Cookbook:Choy Sum

Cookbook | Recipes | Ingredients | Basic foodstuffs | Vegetable | Brassicas

Choy sum (sometimes known as white choy sum or more ambiguously as Chinese leaves) is a green leafy vegetable used in Chinese and South-east Asian cooking. It has firm white stems and dark green leaves. It is actually a member of the cabbage family (brassica chinensis, or brassica campestris, Chinensis group). Unlike a conventional western cabbage, the heads are very loose and outward fanning instead of closing in on themselves.

Choy sum properly refers to a vegetable that has stalks that are about 1" wide with some vertical space between them. Choy sum is sometimes confusingly used to refer to the tender innermost part of any related vegetable.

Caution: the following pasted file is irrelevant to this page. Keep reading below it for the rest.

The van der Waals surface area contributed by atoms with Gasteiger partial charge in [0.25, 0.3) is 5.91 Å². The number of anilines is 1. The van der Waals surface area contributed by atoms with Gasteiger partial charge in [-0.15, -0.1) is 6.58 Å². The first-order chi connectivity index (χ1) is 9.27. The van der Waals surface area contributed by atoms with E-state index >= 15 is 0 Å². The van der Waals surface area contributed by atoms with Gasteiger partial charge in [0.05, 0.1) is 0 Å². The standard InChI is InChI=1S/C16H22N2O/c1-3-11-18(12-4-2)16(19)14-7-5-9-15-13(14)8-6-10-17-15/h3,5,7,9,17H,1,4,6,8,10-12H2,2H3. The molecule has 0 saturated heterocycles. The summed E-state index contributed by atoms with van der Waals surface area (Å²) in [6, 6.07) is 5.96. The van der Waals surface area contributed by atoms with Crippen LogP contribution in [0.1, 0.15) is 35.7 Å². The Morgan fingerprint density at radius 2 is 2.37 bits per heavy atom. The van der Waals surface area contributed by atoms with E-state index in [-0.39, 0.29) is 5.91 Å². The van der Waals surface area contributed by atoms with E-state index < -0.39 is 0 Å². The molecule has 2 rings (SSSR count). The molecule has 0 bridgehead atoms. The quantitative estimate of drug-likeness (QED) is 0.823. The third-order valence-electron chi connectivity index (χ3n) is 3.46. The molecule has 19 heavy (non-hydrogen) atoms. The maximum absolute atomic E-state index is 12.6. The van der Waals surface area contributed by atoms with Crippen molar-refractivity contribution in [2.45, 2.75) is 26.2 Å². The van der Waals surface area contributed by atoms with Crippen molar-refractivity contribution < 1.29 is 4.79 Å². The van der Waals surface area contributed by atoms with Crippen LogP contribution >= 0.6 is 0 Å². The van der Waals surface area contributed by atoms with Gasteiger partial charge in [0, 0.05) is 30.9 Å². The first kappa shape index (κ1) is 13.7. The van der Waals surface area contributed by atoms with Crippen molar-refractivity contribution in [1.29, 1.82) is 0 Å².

Both the stems and leaves can be used, but the stems take a little longer to cook (though still very little time). It can be steamed or stir-fried.

When substitution is required, a mixture of celery and spinach will often work well.

Choy Sum is related to:

  • bok choy - 2"-wide stalks with very little vertical spacing, more bitter, more likely to be damaged due to larger size
  • yu choy - 0.4"-diameter branching stems, rarely sold, may include flowers
  • Chinese cabbage - tight head (Pekinensis group), very common

External linksEdit

Last modified on 27 June 2010, at 22:13